Alex Massie

A Scots-Irish candidate for a Scots-Irish people?

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Megan McArdle is surely right that Jamie Kirchik's prediction that Massachusetts may vote Republican this November seems, shall we say, implausible. Kirchik suggests that:

a Scots-Irish war veteran as the Republican nominee complicates predictions about whom Kennedy Country will support come November.

Well, up to a point Lord Copper. As Megan says, "Irish" America is largely catholic, whereas the descendants of the Scots-Irish, er, are not. More to the point, not many of them live in New England. The Scots-Irish constituency, to the extent is still exists, is found in Tennessee, southern Virginia and the Carolinas.

Still, in pointing out Kirchik's mistake, Megan commits one of her own. It wasn't Iain Paisley who popularised the oft-misquoted line that Northern Ireland be "protestant nation for a protestant people", it was James Craig (himself of fine Scots-Irish stock), the first Prime Minister of Northern Ireland. This, for sure, offends modern sensiblities but ought to be remembered in the context of its time. To wit, an era in which Eamon de Valera insisted upon the virulently Roman Catholic nature of the Free State to the south. As Craig told the House of Commons in 1934:

The hon. Member must remember that in the South they boasted of a Catholic State. They still boast of Southern Ireland being a Catholic State. All I boast of is that we are a Protestant Parliament and a Protestant State. It would be rather interesting for historians of the future to compare a Catholic State launched in the South with a Protestant State launched in the North and to see which gets on the better and prospers the more. It is most interesting for me at the moment to watch how they are progressing. I am doing my best always to top the bill and to be ahead of the South.

Until the last 20 years, of course, Ulster (or, rather, the six counties of Nothern Ireland) was "ahead of the South" in economic terms at least. This does not, for sure, justify or exonerate the discrimination faced by catholics in the north, but it might be remembered that protestants faced suspicion and discrimination of their own in the south (though not, admittedly, on the scale of that endured by catholics in the north). Still, the decline in the protestant population south of the border from 1922-45 is not simply a matter of birth-rate politics.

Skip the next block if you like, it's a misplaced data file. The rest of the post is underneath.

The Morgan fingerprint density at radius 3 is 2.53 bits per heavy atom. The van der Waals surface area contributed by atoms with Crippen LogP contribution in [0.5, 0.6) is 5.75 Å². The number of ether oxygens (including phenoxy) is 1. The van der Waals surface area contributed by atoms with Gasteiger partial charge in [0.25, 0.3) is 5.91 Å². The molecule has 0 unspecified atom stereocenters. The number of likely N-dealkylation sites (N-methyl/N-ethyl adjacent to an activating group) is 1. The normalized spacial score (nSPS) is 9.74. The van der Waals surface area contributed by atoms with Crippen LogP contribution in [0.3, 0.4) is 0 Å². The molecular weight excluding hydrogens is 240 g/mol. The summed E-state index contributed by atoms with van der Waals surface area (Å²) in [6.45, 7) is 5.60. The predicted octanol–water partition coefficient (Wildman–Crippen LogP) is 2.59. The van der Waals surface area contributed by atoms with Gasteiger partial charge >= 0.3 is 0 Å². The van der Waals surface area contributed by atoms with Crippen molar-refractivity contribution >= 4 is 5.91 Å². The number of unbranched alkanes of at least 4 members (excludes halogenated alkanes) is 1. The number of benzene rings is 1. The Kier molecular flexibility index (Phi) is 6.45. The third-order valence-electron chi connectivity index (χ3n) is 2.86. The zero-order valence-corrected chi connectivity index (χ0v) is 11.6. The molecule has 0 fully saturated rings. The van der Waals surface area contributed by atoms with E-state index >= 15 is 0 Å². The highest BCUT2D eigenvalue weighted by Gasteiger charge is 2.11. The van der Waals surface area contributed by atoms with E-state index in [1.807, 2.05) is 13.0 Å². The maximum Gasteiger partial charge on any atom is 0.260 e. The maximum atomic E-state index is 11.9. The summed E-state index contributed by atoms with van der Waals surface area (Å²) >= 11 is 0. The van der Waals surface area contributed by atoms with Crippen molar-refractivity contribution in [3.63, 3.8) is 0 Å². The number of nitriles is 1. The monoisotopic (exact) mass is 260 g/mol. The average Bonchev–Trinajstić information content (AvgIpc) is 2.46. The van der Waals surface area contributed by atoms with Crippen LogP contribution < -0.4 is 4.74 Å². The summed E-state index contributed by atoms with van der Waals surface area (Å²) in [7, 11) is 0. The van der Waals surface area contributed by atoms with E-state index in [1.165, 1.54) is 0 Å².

Anyway, the American politician most closely associated with the Scots-Irish is Senator Jim Webb. Heck, he did write the book* on the subject. Webb, of course, is sometimes mentioned as a potential Vice-Presidential** pick for the Democratic party and to the extent that the Scots-Irish constituency exists - though it's more a matter of sentiment and attitude than strict bloodlines these days - Webb's appeal to the white working class in Appalachia might be useful to Barack Obama.

*Well-worth reading. Its account of British and Irish history is overly simplistic and Webb's vision is somewhat corrupted by an impossible romanticism, but it's a splendid, even stirring, read. To wit:

Standing on the mountain, I worry that when this generation dies, the memory of those who went before me will be lost just as completely, buried under the avalanche of stories that have on occasion ridiculed my people and trivialised their journey. They came with nothing, and for a complicated set of reasons, many of them still have nothing. The slurs stick to me, standing on these graves. Rednecks. Trailer-park trash. Racists. Cannon fodder. My ancestors. My people. Me.

This people gave our country great things, including its most definitive culture. Its bloodlines have flowed in the veins of at least a dozen presidents, and in many of our greatest soldiers. It created and still perpetuates the most distinctly American form of music. It is imbued with a unique and unforgiving code of personal honor, less ritualized but every bit as powerful as the samurai code. Its legacy is broad, in many ways defining the attitudes and values of the military, of working-class America, and even of the peculiarly populist form of American democracy itself.

**I have my own doubts about this, mind you. Webb is not a natural campaigner, though this has the benefit of demonstrating a natural, awkward cussedness that, whatever else it may be, is, in the buzzword of the day, authentic. But I doubt that Webb is a "team-player" and suspect he'd be more useful to the Democratic party in the Senate than the Vice-President's office.

For lots more on Webb and McCain I can't recommend Robert Timberg's The Nightingale's Song highly enough.

Written byAlex Massie

Alex Massie is Scotland Editor of The Spectator. He also writes a column for The Times and is a regular contributor to the Scottish Daily Mail, The Scotsman and other publications.

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